Who knew that one day we would have a multi million – even multi billion! – dollar industry in the world of video games, now referred to as e-sports (electronic sports). Various studies suggest that, since around 1998, the e-sports industry has been growing at about 43% every year – from the point of view of investors, that is an insane return if your investment grows at the growth rate of the market! Research from Findbettingsites has shown that video games are rising in all walks of life, with females making up 41% of all gamers in the US as of 2020, versus 38% in 2006. Some may still be in disbelief at the true size of the e-sports industry, but video games are now played on the big screen and watched with huge spectatorship.

The first ever esports tournament

The first ever video game tournament to ever occur was actually in 1972 at the American university of Stanford University, where students took part in playing the game Space Invaders. Interestingly, even back then, the viewership (physical attendees) reached a number of around 10’000. Of course, this event received some crazy news coverage since Space Invaders was one of the “OG” games which, back in the 1970s, was essentially a household name. Now you have more games than you could ever try and remember or write down, but back when video games were just being introduced in the mainstream, you only really had a handful of games which were considered ‘household name’ status.

The 1980s and 1990s

These years saw a large growth of game developers and gamers, as the industry grew and both developers and consumers grew side by side. At this point, this was no longer some new technology that came out, but games with which kids were able to grow up beside, and so they were brought into the mainstream.

Of course, in the 1990s, we saw the introduction of the internet; and the worldwide web enabled individuals to communicate and share information at lightning fast speeds as opposed to in the past. The internet connected games and games across the world, which also gave rise to some of the big companies, such as Nintendo, which are household names today. A staple gaming tournament of the 1990s was the 1997 Red Annihilation tournament, where players played the “Quake game”. The tournament drew in some funding, sponsorships and around 2000 participants. The Red Annihilation tournament of 1997 is widely regarded as the world’s first proper e-sports tournament, which was not only enjoyed by students or gamers, but it also involved big companies through sponsorships and of course even the online attention from the internet. Either way, since then, this industry has been growing at an annual rate of 43%… insane!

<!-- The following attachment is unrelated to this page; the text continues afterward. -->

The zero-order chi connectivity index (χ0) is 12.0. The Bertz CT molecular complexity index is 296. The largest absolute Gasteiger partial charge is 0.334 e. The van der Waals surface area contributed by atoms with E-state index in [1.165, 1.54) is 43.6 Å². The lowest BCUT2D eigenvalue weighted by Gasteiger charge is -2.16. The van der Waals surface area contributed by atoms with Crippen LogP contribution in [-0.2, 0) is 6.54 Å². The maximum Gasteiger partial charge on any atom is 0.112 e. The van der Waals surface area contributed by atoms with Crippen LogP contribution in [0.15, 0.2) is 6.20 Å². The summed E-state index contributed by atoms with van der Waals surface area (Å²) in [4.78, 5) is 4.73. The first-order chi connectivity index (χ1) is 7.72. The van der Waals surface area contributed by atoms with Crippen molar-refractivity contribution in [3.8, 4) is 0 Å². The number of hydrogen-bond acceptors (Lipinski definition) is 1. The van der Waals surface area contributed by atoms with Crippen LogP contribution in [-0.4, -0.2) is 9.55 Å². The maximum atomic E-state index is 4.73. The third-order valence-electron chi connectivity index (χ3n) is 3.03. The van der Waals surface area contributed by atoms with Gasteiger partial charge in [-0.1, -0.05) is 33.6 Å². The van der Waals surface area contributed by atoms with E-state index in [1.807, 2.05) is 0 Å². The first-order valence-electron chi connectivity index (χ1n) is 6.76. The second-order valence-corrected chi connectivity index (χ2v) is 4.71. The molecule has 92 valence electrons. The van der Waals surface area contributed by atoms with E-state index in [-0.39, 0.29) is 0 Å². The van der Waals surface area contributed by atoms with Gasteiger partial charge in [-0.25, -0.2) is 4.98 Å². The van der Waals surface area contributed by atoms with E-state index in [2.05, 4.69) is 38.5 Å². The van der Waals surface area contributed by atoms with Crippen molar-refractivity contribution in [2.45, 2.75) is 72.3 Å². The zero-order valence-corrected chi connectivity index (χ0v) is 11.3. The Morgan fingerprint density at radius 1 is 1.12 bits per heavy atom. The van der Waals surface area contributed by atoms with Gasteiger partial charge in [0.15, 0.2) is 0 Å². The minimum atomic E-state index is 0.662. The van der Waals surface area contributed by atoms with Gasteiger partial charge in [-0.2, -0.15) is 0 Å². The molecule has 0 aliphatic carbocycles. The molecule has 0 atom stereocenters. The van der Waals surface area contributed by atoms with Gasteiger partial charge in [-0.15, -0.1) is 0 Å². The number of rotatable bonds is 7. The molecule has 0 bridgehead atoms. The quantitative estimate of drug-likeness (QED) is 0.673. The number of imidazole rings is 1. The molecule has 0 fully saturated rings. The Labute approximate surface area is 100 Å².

E-sports in today’s world

In 2017, the total prize money won in the e-sports industry was over $110 million, from across nearly 4000 tournaments from around the world. The biggest prize pools records are being beat year by year at huge gaming tournaments wherein players play the likes of Dota 2, League of Legends, CS:GO and other games. There is no reason why this growth should stop, as for a good few years now, not only have e-sports tournaments been played in filled arenas, had pre- and post-match interviews and commentator discussions, but they can also be seen on mainstream TV channels all around the world.

Overall, e-sports and video gaming is now competing with major league sports, European football and basketball industries for viewership, as young fans are more likely today to be fans of e-sports, and avid gamers themselves, than they were in the past. And with more people playing video games, as opposed to solely sports, there are more people likely to watch e-sports, as opposed to solely “traditional” sports.